The Ukraine crisis will be high on the agenda for President Obama, who was scheduled to leave Tuesday for a four-day European trip meant to reassure NATO allies and send a stern message to Russia over the crisis in Ukraine.

Obama will also attend a NATO summit in Wales on Thursday that will include Ukraine President Petro Poroshenko.

Ukrainian forces and pro-Russian separatists have been battling since mid-April in eastern Ukraine, with rebels claiming independence for the Donetsk and Luhansk regions. More than 2,500 have died in the fighting.

In the latest clashes, rebels have opened up a new front in the war with an offensive along the coast of the Sea of Azov. Ukraine has charged that Russian military equipment and troops crossed the border last week to bolster the offensive.

Russia has denied sending any soldiers or equipment to the rebels, although rebels have acknowledged that fighters include Russian “volunteers” and some Russian soldiers on home leave.

Contributing: Associated Press

Follow Doug Stanglin on Twitter: @dstanglin

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Somali officials say US struck where al Shabaab were meeting – Reuters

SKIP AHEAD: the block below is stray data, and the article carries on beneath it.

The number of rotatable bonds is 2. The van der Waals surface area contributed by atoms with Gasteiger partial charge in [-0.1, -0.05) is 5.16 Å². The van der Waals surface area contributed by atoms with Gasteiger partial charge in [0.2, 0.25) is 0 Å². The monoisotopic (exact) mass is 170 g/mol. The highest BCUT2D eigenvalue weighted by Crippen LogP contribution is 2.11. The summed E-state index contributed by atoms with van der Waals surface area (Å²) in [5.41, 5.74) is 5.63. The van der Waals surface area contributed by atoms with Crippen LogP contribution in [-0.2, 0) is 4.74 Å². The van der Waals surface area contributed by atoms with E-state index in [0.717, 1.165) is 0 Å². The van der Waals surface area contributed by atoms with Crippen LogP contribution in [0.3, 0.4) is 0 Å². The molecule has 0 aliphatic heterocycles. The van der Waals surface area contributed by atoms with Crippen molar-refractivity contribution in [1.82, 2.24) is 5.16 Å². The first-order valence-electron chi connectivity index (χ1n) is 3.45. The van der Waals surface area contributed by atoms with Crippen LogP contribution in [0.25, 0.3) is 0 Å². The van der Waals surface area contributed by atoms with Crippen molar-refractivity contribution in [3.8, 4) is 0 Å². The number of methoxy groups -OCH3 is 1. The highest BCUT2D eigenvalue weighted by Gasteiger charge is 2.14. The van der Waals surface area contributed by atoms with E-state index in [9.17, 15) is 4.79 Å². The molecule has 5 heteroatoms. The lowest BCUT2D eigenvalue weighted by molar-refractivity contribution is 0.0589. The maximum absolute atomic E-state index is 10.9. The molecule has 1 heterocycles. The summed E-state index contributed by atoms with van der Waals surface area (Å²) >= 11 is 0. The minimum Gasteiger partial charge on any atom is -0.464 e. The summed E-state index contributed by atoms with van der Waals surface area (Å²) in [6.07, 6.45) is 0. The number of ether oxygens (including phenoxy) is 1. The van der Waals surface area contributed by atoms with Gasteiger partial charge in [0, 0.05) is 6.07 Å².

Al Shabaab soldiers sit outside a building during patrol along the streets of Dayniile district in Southern Mogadishu, March 5, 2012. REUTERS/Feisal Omar


(Reuters) – An air strike by U.S. military forces struck an area where leaders of Somalia’s al Qaeda-linked militants were meeting, intelligence sources said on Tuesday, but it was unclear whether any insurgent commanders were killed.

The strike prompted rumors among Somali government officials that it had targeted al Shabaab leader Ahmed Abdi Godane and other leaders who were suspected to have been at the location, but there was no confirmation they were hit.

If he were killed, it would be a major victory against the group.

Since taking charge in 2008, Godane has restyled the group as a global player in the al Qaeda franchise – a transformation that was highlighted when it killed at least 67 people in an attack on a Kenyan shopping mall in September.

The militants have also staged guerrilla attacks in parts of the capital, as well as in neighboring Kenya and Uganda.

Godane’s close associate, Ahmed Mohamed Amey, was killed by a U.S. air strike in January.

After the Westgate assault, Navy SEALS stormed ashore into the al Shabaab stronghold of Barawe, where a regional official said the air strike was launched against, but failed to capture or kill their target.

The U.S. Department of Defense said late on Monday that its forces had carried out the operation against al Shabaab and would provide more information “when appropriate”. The Somali government and al Shabaab officials could not be immediately reached for comment.